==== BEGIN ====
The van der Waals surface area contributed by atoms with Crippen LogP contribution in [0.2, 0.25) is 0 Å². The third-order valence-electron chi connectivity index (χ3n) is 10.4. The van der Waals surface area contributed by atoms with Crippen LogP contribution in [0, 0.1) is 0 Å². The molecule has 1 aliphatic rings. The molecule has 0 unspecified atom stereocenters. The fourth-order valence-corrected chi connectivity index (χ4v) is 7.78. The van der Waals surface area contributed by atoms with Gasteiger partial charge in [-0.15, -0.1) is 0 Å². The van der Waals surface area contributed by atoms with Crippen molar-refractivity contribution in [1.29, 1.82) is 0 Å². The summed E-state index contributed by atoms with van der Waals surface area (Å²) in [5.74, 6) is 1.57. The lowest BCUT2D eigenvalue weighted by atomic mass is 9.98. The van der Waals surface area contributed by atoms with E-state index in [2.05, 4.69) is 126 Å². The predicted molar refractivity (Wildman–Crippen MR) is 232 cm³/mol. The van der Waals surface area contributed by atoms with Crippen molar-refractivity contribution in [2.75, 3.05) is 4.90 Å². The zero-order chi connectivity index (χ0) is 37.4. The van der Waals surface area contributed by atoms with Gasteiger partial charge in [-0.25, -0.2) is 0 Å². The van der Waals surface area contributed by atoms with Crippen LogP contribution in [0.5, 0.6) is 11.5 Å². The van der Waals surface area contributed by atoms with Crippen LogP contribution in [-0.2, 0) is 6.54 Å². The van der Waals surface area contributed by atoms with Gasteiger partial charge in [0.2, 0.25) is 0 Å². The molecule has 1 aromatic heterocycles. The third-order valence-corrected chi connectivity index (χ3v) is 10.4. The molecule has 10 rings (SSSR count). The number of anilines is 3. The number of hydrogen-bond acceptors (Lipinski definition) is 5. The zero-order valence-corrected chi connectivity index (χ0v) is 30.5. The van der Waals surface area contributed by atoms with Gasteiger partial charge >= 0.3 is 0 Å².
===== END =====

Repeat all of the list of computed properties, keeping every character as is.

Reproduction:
The van der Waals surface area contributed by atoms with Crippen LogP contribution in [0.2, 0.25) is 0 Å². The third-order valence-electron chi connectivity index (χ3n) is 10.4. The van der Waals surface area contributed by atoms with Crippen LogP contribution in [0, 0.1) is 0 Å². The molecule has 1 aliphatic rings. The molecule has 0 unspecified atom stereocenters. The fourth-order valence-corrected chi connectivity index (χ4v) is 7.78. The van der Waals surface area contributed by atoms with Gasteiger partial charge in [-0.15, -0.1) is 0 Å². The van der Waals surface area contributed by atoms with Crippen molar-refractivity contribution in [1.29, 1.82) is 0 Å². The summed E-state index contributed by atoms with van der Waals surface area (Å²) in [5.74, 6) is 1.57. The lowest BCUT2D eigenvalue weighted by atomic mass is 9.98. The van der Waals surface area contributed by atoms with E-state index in [2.05, 4.69) is 126 Å². The predicted molar refractivity (Wildman–Crippen MR) is 232 cm³/mol. The van der Waals surface area contributed by atoms with Crippen molar-refractivity contribution in [2.75, 3.05) is 4.90 Å². The zero-order chi connectivity index (χ0) is 37.4. The van der Waals surface area contributed by atoms with Gasteiger partial charge in [-0.25, -0.2) is 0 Å². The van der Waals surface area contributed by atoms with Crippen LogP contribution in [0.5, 0.6) is 11.5 Å². The van der Waals surface area contributed by atoms with Crippen LogP contribution in [-0.2, 0) is 6.54 Å². The van der Waals surface area contributed by atoms with Gasteiger partial charge in [0.2, 0.25) is 0 Å². The molecule has 1 aromatic heterocycles. The third-order valence-corrected chi connectivity index (χ3v) is 10.4. The molecule has 10 rings (SSSR count). The number of anilines is 3. The number of hydrogen-bond acceptors (Lipinski definition) is 5. The zero-order valence-corrected chi connectivity index (χ0v) is 30.5. The van der Waals surface area contributed by atoms with Gasteiger partial charge >= 0.3 is 0 Å².